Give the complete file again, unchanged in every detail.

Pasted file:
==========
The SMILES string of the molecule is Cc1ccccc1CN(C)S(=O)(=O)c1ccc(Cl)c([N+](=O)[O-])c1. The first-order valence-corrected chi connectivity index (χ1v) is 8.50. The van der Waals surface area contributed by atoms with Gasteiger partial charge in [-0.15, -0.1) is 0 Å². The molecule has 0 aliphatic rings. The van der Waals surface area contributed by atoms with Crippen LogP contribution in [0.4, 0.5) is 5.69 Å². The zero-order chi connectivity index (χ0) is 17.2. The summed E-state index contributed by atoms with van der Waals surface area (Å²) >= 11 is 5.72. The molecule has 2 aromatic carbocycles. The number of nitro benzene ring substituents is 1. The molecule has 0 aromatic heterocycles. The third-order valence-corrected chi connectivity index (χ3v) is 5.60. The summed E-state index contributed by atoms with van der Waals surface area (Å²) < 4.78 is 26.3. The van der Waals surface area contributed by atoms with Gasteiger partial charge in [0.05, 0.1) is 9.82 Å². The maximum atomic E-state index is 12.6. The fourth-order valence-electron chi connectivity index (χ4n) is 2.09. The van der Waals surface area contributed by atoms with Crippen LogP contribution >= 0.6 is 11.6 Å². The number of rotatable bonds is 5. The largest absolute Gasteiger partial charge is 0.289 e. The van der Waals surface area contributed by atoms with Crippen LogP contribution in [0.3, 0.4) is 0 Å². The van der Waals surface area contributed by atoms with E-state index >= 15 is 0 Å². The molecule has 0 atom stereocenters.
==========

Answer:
The SMILES string of the molecule is Cc1ccccc1CN(C)S(=O)(=O)c1ccc(Cl)c([N+](=O)[O-])c1. The first-order valence-corrected chi connectivity index (χ1v) is 8.50. The van der Waals surface area contributed by atoms with Gasteiger partial charge in [-0.15, -0.1) is 0 Å². The molecule has 0 aliphatic rings. The van der Waals surface area contributed by atoms with Crippen LogP contribution in [0.4, 0.5) is 5.69 Å². The zero-order chi connectivity index (χ0) is 17.2. The summed E-state index contributed by atoms with van der Waals surface area (Å²) >= 11 is 5.72. The molecule has 2 aromatic carbocycles. The number of nitro benzene ring substituents is 1. The molecule has 0 aromatic heterocycles. The third-order valence-corrected chi connectivity index (χ3v) is 5.60. The summed E-state index contributed by atoms with van der Waals surface area (Å²) < 4.78 is 26.3. The van der Waals surface area contributed by atoms with Gasteiger partial charge in [0.05, 0.1) is 9.82 Å². The maximum atomic E-state index is 12.6. The fourth-order valence-electron chi connectivity index (χ4n) is 2.09. The van der Waals surface area contributed by atoms with Crippen LogP contribution >= 0.6 is 11.6 Å². The number of rotatable bonds is 5. The largest absolute Gasteiger partial charge is 0.289 e. The van der Waals surface area contributed by atoms with Crippen LogP contribution in [0.3, 0.4) is 0 Å². The van der Waals surface area contributed by atoms with E-state index >= 15 is 0 Å². The molecule has 0 atom stereocenters.